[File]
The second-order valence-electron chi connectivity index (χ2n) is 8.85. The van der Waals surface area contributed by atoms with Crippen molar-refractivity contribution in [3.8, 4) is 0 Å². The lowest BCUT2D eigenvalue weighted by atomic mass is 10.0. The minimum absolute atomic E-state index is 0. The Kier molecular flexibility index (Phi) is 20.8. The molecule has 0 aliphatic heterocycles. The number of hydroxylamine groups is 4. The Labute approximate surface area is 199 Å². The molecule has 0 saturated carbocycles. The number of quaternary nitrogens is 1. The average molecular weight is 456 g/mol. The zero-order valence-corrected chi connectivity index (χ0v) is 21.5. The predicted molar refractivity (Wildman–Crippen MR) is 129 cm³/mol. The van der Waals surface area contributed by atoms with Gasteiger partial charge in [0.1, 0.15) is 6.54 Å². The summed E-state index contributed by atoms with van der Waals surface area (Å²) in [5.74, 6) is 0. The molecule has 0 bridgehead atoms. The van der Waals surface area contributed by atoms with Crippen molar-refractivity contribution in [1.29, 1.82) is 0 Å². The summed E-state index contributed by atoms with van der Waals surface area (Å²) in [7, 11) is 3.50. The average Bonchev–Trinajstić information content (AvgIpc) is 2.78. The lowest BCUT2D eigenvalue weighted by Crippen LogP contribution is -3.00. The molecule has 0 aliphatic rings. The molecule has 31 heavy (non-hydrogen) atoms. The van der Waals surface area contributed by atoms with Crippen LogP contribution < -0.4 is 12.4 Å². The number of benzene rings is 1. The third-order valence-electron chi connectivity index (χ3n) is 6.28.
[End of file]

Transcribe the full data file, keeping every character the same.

The second-order valence-electron chi connectivity index (χ2n) is 8.85. The van der Waals surface area contributed by atoms with Crippen molar-refractivity contribution in [3.8, 4) is 0 Å². The lowest BCUT2D eigenvalue weighted by atomic mass is 10.0. The minimum absolute atomic E-state index is 0. The Kier molecular flexibility index (Phi) is 20.8. The molecule has 0 aliphatic heterocycles. The number of hydroxylamine groups is 4. The Labute approximate surface area is 199 Å². The molecule has 0 saturated carbocycles. The number of quaternary nitrogens is 1. The average molecular weight is 456 g/mol. The zero-order valence-corrected chi connectivity index (χ0v) is 21.5. The predicted molar refractivity (Wildman–Crippen MR) is 129 cm³/mol. The van der Waals surface area contributed by atoms with Gasteiger partial charge in [0.1, 0.15) is 6.54 Å². The summed E-state index contributed by atoms with van der Waals surface area (Å²) in [5.74, 6) is 0. The molecule has 0 bridgehead atoms. The van der Waals surface area contributed by atoms with Crippen molar-refractivity contribution in [1.29, 1.82) is 0 Å². The summed E-state index contributed by atoms with van der Waals surface area (Å²) in [7, 11) is 3.50. The average Bonchev–Trinajstić information content (AvgIpc) is 2.78. The lowest BCUT2D eigenvalue weighted by Crippen LogP contribution is -3.00. The molecule has 0 aliphatic rings. The molecule has 31 heavy (non-hydrogen) atoms. The van der Waals surface area contributed by atoms with Crippen LogP contribution < -0.4 is 12.4 Å². The number of benzene rings is 1. The third-order valence-electron chi connectivity index (χ3n) is 6.28.